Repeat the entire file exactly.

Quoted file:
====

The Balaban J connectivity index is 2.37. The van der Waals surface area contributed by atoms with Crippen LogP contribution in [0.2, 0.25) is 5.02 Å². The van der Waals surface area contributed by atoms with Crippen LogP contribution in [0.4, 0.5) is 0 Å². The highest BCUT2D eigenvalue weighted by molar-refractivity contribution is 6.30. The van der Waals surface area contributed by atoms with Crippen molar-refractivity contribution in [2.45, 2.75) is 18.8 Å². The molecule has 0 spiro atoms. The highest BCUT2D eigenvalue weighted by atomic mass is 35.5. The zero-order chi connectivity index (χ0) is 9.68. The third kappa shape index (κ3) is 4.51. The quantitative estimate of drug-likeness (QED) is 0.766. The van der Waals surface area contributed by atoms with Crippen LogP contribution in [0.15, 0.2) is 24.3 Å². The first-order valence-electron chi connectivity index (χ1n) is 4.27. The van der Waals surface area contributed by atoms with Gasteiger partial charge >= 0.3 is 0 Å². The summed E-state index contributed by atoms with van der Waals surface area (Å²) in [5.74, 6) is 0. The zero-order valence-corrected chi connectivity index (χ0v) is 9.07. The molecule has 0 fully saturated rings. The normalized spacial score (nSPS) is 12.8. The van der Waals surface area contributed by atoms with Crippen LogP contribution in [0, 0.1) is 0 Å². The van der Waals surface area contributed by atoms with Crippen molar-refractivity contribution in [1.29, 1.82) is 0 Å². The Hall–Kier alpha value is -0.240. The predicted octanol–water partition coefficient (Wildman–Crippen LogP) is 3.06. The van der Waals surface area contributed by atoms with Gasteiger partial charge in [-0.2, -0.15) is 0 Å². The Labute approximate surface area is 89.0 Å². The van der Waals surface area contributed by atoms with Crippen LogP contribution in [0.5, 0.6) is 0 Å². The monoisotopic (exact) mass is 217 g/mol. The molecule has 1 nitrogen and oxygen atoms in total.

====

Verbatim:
The Balaban J connectivity index is 2.37. The van der Waals surface area contributed by atoms with Crippen LogP contribution in [0.2, 0.25) is 5.02 Å². The van der Waals surface area contributed by atoms with Crippen LogP contribution in [0.4, 0.5) is 0 Å². The highest BCUT2D eigenvalue weighted by molar-refractivity contribution is 6.30. The van der Waals surface area contributed by atoms with Crippen molar-refractivity contribution in [2.45, 2.75) is 18.8 Å². The molecule has 0 spiro atoms. The highest BCUT2D eigenvalue weighted by atomic mass is 35.5. The zero-order chi connectivity index (χ0) is 9.68. The third kappa shape index (κ3) is 4.51. The quantitative estimate of drug-likeness (QED) is 0.766. The van der Waals surface area contributed by atoms with Crippen LogP contribution in [0.15, 0.2) is 24.3 Å². The first-order valence-electron chi connectivity index (χ1n) is 4.27. The van der Waals surface area contributed by atoms with Gasteiger partial charge >= 0.3 is 0 Å². The summed E-state index contributed by atoms with van der Waals surface area (Å²) in [5.74, 6) is 0. The zero-order valence-corrected chi connectivity index (χ0v) is 9.07. The molecule has 0 fully saturated rings. The normalized spacial score (nSPS) is 12.8. The van der Waals surface area contributed by atoms with Crippen LogP contribution in [0, 0.1) is 0 Å². The van der Waals surface area contributed by atoms with Crippen molar-refractivity contribution in [1.29, 1.82) is 0 Å². The Hall–Kier alpha value is -0.240. The predicted octanol–water partition coefficient (Wildman–Crippen LogP) is 3.06. The van der Waals surface area contributed by atoms with Gasteiger partial charge in [-0.2, -0.15) is 0 Å². The Labute approximate surface area is 89.0 Å². The van der Waals surface area contributed by atoms with Crippen LogP contribution in [0.5, 0.6) is 0 Å². The monoisotopic (exact) mass is 217 g/mol. The molecule has 1 nitrogen and oxygen atoms in total.